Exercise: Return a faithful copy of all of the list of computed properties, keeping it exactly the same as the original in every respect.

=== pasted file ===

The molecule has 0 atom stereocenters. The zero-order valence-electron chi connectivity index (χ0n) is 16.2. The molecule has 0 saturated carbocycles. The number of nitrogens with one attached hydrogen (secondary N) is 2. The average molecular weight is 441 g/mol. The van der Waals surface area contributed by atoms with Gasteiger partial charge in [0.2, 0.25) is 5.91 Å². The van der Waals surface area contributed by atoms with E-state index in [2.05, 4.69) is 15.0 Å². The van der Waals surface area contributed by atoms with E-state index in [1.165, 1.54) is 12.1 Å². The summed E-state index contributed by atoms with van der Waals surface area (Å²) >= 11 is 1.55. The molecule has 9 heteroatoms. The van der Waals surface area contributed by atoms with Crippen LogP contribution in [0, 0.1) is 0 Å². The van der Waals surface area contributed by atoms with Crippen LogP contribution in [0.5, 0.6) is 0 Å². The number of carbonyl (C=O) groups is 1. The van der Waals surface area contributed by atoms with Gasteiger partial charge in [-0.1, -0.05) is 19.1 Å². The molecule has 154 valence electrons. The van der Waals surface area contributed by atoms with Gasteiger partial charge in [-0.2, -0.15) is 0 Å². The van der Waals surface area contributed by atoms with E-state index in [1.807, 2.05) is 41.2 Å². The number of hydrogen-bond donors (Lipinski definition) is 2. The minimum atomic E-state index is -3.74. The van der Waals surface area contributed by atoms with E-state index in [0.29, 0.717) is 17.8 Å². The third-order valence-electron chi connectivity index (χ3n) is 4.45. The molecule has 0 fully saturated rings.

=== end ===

The molecule has 0 atom stereocenters. The zero-order valence-electron chi connectivity index (χ0n) is 16.2. The molecule has 0 saturated carbocycles. The number of nitrogens with one attached hydrogen (secondary N) is 2. The average molecular weight is 441 g/mol. The van der Waals surface area contributed by atoms with Gasteiger partial charge in [0.2, 0.25) is 5.91 Å². The van der Waals surface area contributed by atoms with E-state index in [2.05, 4.69) is 15.0 Å². The van der Waals surface area contributed by atoms with E-state index in [1.165, 1.54) is 12.1 Å². The summed E-state index contributed by atoms with van der Waals surface area (Å²) >= 11 is 1.55. The molecule has 9 heteroatoms. The van der Waals surface area contributed by atoms with Crippen LogP contribution in [0, 0.1) is 0 Å². The van der Waals surface area contributed by atoms with Crippen LogP contribution in [0.5, 0.6) is 0 Å². The number of carbonyl (C=O) groups is 1. The van der Waals surface area contributed by atoms with Gasteiger partial charge in [-0.1, -0.05) is 19.1 Å². The molecule has 154 valence electrons. The van der Waals surface area contributed by atoms with Gasteiger partial charge in [-0.2, -0.15) is 0 Å². The van der Waals surface area contributed by atoms with E-state index in [1.807, 2.05) is 41.2 Å². The number of hydrogen-bond donors (Lipinski definition) is 2. The minimum atomic E-state index is -3.74. The van der Waals surface area contributed by atoms with E-state index in [0.29, 0.717) is 17.8 Å². The third-order valence-electron chi connectivity index (χ3n) is 4.45. The molecule has 0 fully saturated rings.